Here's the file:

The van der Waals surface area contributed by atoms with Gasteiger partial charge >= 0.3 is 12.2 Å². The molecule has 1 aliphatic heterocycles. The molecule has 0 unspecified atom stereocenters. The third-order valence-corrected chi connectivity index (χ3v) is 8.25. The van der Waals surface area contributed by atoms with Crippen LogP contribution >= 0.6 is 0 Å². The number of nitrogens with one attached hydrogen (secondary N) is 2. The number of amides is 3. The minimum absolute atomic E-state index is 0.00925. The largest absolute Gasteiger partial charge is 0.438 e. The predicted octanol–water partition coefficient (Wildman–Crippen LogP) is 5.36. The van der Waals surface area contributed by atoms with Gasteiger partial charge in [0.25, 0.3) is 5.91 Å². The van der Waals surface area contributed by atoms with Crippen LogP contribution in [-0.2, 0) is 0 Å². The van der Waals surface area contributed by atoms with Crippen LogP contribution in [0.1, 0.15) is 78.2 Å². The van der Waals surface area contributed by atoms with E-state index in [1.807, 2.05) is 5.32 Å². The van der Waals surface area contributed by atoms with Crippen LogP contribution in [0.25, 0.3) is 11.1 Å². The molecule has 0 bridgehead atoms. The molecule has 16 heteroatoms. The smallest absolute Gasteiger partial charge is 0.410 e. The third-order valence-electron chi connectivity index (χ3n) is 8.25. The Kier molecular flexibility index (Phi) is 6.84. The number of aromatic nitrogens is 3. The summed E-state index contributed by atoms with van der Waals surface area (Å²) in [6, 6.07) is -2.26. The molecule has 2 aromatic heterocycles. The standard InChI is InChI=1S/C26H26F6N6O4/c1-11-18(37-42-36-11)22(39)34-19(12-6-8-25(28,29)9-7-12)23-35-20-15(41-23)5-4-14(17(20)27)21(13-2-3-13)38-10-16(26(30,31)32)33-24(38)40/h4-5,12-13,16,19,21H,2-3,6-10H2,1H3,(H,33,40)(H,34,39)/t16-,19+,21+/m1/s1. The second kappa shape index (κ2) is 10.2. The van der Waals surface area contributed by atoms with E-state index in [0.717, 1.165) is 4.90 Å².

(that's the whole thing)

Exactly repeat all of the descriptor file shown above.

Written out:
The van der Waals surface area contributed by atoms with Gasteiger partial charge >= 0.3 is 12.2 Å². The molecule has 1 aliphatic heterocycles. The molecule has 0 unspecified atom stereocenters. The third-order valence-corrected chi connectivity index (χ3v) is 8.25. The van der Waals surface area contributed by atoms with Crippen LogP contribution >= 0.6 is 0 Å². The number of nitrogens with one attached hydrogen (secondary N) is 2. The number of amides is 3. The minimum absolute atomic E-state index is 0.00925. The largest absolute Gasteiger partial charge is 0.438 e. The predicted octanol–water partition coefficient (Wildman–Crippen LogP) is 5.36. The van der Waals surface area contributed by atoms with Gasteiger partial charge in [0.25, 0.3) is 5.91 Å². The van der Waals surface area contributed by atoms with Crippen LogP contribution in [-0.2, 0) is 0 Å². The van der Waals surface area contributed by atoms with Crippen LogP contribution in [0.1, 0.15) is 78.2 Å². The van der Waals surface area contributed by atoms with E-state index in [1.807, 2.05) is 5.32 Å². The van der Waals surface area contributed by atoms with Crippen LogP contribution in [0.25, 0.3) is 11.1 Å². The molecule has 0 bridgehead atoms. The molecule has 16 heteroatoms. The smallest absolute Gasteiger partial charge is 0.410 e. The third-order valence-electron chi connectivity index (χ3n) is 8.25. The Kier molecular flexibility index (Phi) is 6.84. The number of aromatic nitrogens is 3. The summed E-state index contributed by atoms with van der Waals surface area (Å²) in [6, 6.07) is -2.26. The molecule has 2 aromatic heterocycles. The standard InChI is InChI=1S/C26H26F6N6O4/c1-11-18(37-42-36-11)22(39)34-19(12-6-8-25(28,29)9-7-12)23-35-20-15(41-23)5-4-14(17(20)27)21(13-2-3-13)38-10-16(26(30,31)32)33-24(38)40/h4-5,12-13,16,19,21H,2-3,6-10H2,1H3,(H,33,40)(H,34,39)/t16-,19+,21+/m1/s1. The second kappa shape index (κ2) is 10.2. The van der Waals surface area contributed by atoms with E-state index in [0.717, 1.165) is 4.90 Å².